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Challenging Fraudulent Transfers in Estate Cases

 Posted on June 18, 2024 in Estate Planning and Probate

Bexar County estate planning lawyerWhen people pass away, their assets are distributed to their beneficiaries according to the terms of their will or trust. However, in some cases, there may be concerns that certain assets were improperly transferred out of the estate before the person's death in order to avoid distributing them to the rightful heirs. These types of transfers, known as fraudulent transfers, may be challenged through probate litigation. A Texas lawyer can help you with this.

What Is a Fraudulent Transfer?

A fraudulent transfer occurs when a person transfers assets out of that person's name to another party to shield those assets from creditors or avoid distributing them to that person's beneficiaries after his or her death. Under Texas law, a transfer may be considered fraudulent if it was made with the intent to hinder, delay, or defraud any creditor of the decedent. Fraudulent transfers may involve real estate, bank accounts, vehicles, or other valuable property. Fraudulent transfers can take many forms, such as:

  • Selling assets for less than their fair market value
  • Transferring the title of property to a family member or friend without receiving payment
  • Gifting away assets shortly before death despite being insolvent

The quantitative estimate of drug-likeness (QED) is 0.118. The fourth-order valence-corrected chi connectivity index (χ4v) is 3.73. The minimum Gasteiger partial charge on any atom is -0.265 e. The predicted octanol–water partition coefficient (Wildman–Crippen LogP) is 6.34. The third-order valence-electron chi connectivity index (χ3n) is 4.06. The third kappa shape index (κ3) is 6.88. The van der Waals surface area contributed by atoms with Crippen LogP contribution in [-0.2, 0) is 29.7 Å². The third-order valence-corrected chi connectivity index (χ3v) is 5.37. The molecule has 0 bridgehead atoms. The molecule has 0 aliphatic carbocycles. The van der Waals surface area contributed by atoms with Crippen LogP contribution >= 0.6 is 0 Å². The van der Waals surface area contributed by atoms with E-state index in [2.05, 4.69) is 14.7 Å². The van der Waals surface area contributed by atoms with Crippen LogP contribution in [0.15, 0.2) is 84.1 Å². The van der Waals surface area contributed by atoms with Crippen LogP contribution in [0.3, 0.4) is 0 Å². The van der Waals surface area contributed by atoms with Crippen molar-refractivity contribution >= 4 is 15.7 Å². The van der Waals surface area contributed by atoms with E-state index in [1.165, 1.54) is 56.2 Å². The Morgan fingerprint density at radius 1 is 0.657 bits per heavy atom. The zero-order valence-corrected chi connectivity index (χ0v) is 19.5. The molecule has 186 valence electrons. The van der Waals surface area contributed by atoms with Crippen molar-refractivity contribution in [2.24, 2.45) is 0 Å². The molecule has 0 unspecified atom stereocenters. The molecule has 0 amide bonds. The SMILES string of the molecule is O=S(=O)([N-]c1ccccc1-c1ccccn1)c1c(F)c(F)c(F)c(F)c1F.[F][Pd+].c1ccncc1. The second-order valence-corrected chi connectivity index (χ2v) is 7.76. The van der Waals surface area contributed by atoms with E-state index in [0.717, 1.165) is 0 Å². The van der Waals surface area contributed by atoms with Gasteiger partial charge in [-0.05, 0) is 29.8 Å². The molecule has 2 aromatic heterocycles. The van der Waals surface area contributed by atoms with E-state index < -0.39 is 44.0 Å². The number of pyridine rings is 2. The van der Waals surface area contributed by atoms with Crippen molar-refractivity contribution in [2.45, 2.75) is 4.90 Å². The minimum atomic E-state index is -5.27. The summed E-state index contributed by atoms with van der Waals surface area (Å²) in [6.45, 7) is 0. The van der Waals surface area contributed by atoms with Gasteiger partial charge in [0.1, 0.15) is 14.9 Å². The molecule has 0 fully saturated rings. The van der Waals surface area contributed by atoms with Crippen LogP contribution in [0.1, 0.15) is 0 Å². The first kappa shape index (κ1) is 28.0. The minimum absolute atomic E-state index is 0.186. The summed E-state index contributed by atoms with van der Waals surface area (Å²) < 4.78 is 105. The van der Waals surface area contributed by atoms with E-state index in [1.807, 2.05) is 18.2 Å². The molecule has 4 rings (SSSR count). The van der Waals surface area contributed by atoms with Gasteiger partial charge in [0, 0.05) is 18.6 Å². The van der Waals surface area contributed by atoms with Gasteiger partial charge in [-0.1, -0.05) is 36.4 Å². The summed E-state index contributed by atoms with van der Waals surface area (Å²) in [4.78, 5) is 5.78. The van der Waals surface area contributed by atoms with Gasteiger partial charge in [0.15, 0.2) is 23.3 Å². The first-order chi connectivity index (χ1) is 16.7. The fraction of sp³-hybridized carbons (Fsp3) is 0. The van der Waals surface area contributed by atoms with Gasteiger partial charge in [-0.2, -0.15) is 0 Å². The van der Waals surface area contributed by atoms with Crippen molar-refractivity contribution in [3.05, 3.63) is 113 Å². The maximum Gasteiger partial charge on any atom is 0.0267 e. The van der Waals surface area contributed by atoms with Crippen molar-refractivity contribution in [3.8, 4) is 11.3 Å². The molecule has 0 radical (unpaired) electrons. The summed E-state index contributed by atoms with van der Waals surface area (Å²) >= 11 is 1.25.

• Concealing assets from the probate court and beneficiaries

Proving Fraudulent Intent

Successfully challenging a fraudulent transfer in probate litigation requires proving that the transfer was carried out with the intent to defraud creditors or beneficiaries. Under the Texas Uniform Fraudulent Transfer Act, courts can consider several factors in determining fraudulent intent, including:

  • If the transfer was made to an insider, such as a relative or business partner
  • If the decedent retained control or possession of the property after the transfer
  • If the transfer was concealed from interested parties
  • If the decedent was sued or threatened with a lawsuit before making the transfer
  • The value of the consideration received in comparison to the asset's fair market value
  • The decedent's solvency at the time of the transfer or shortly after that

Remedies for Fraudulent Transfers

If a court determines that a fraudulent transfer occurred, it can take action to undo the transfer and return the assets to the decedent's estate. The court may order that the transferred property be turned over to the estate's executor or administrator to be distributed appropriately according to the will or the laws of intestate succession.

If a fraudulent transfer was made to a family member or other insider, the court may hold that person liable for any losses suffered by the estate and its beneficiaries. The person receiving the fraudulent transfer can be required to reimburse the estate or pay damages.

Contact a Bexar County, TX Estate Planning Attorney

Fraudulent transfer issues can quickly complicate the probate of an estate. Beneficiaries who suspect assets were improperly transferred to avoid creditors or legal distribution should promptly discuss concerns with a Comal County, TX estate planning lawyer. Call Geoff Mayfield, Attorney at Law at 210-535-0870 to schedule your free, no-obligation consultation.

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